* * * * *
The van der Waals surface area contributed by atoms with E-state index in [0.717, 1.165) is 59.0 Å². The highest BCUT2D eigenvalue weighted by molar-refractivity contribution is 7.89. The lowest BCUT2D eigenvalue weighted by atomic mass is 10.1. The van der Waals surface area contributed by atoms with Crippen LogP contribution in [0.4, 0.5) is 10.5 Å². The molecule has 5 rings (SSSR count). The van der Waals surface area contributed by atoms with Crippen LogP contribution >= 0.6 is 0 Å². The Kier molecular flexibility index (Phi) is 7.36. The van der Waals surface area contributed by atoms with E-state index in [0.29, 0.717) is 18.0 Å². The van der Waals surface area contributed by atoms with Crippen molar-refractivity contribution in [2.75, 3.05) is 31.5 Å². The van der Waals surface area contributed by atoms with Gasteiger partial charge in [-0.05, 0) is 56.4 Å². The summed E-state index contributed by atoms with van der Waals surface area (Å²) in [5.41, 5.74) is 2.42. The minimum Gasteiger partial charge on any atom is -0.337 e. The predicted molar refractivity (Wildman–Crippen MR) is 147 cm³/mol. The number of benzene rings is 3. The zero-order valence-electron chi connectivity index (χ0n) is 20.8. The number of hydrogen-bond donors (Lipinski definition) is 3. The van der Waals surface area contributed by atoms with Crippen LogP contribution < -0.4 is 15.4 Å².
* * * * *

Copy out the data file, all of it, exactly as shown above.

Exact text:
The van der Waals surface area contributed by atoms with E-state index in [0.717, 1.165) is 59.0 Å². The highest BCUT2D eigenvalue weighted by molar-refractivity contribution is 7.89. The lowest BCUT2D eigenvalue weighted by atomic mass is 10.1. The van der Waals surface area contributed by atoms with Crippen LogP contribution in [0.4, 0.5) is 10.5 Å². The molecule has 5 rings (SSSR count). The van der Waals surface area contributed by atoms with Crippen LogP contribution >= 0.6 is 0 Å². The Kier molecular flexibility index (Phi) is 7.36. The van der Waals surface area contributed by atoms with E-state index in [0.29, 0.717) is 18.0 Å². The van der Waals surface area contributed by atoms with Crippen molar-refractivity contribution in [2.75, 3.05) is 31.5 Å². The van der Waals surface area contributed by atoms with Gasteiger partial charge in [-0.05, 0) is 56.4 Å². The summed E-state index contributed by atoms with van der Waals surface area (Å²) in [5.41, 5.74) is 2.42. The minimum Gasteiger partial charge on any atom is -0.337 e. The predicted molar refractivity (Wildman–Crippen MR) is 147 cm³/mol. The number of benzene rings is 3. The zero-order valence-electron chi connectivity index (χ0n) is 20.8. The number of hydrogen-bond donors (Lipinski definition) is 3. The van der Waals surface area contributed by atoms with Crippen LogP contribution < -0.4 is 15.4 Å².